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  • The Secular Funeral And What It Means

    “The Australian Humanist”, No.100, Summer 2010

    Reproduced with permission 


    By: Dally Messenger

              Foundation President of the Funeral Celebrants of Association of Australia (1977)

              Principal of the International College of Celebrancy

              Author of the text - Ceremonies and Celebrations (Hachette Livre)


    This heart was woven of human joys and cares,
    Washed marvellously with sorrow, swift to mirth .
    The years had given him kindness.  Dawn was his,

    And sunset, and the colours of the earth.

    He had seen movement, and heard music; known

    Slumber and waking; loved; gone proudly friended;

    Felt the quick stir of wonder; sat alone;

    Touched flowers and furs and cheeks. 
    All this is ended.

    (Adapted from Rupert Brooke)


    The pronouncements of the Archbishop of Melbourne, one Denis Hart, for a few days in September 2010, cast the spotlight on the secular funeral.  In Melbourne, I am sure it was paralleled elsewhere, the Herald Sun, the Age,  the television and other media went totally hysterical.  They gave the Archbishop quite a bad time.  His Grace had decided to lay down the law on Catholic funerals.  The purpose of the Catholic Funeral was to assist the soul on her journey towards the Particular Judgement before the Almighty.  It was definitely not a Good old Collingwood forever - celebration of the life event.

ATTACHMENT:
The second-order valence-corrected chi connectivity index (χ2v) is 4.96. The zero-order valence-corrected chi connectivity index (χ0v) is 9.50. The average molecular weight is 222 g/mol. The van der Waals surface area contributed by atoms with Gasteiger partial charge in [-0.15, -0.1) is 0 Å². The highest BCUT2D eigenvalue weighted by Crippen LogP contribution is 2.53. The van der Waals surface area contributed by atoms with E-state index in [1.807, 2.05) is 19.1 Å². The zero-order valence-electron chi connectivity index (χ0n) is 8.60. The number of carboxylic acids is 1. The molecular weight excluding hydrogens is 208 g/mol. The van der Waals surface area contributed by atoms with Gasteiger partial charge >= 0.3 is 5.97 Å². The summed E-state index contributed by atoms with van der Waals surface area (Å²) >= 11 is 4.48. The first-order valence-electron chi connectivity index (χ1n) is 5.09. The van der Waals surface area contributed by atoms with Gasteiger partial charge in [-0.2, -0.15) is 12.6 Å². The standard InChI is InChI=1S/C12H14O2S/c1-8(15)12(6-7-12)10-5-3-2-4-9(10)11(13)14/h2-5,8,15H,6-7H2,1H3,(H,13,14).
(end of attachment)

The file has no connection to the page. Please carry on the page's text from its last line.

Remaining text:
Before I go on I had better make one thing clear.  I live with the conviction that a good life deserves to be honoured.  I think it is profoundly uncivilised to dismiss a lifetime of achievement in society, and dedication to family, in 10-15 minutes.  I think a funeral is a weighty and serious responsibility, and, given the limitations of the culture, should be done as fully and meaningfully as possible.  Capitalist pressure is making this task increasingly difficult.


    Just as the substantive meaning for a secular marriage ceremony has been undermined by people in the government, similar forces have been at work undermining the secular funeral.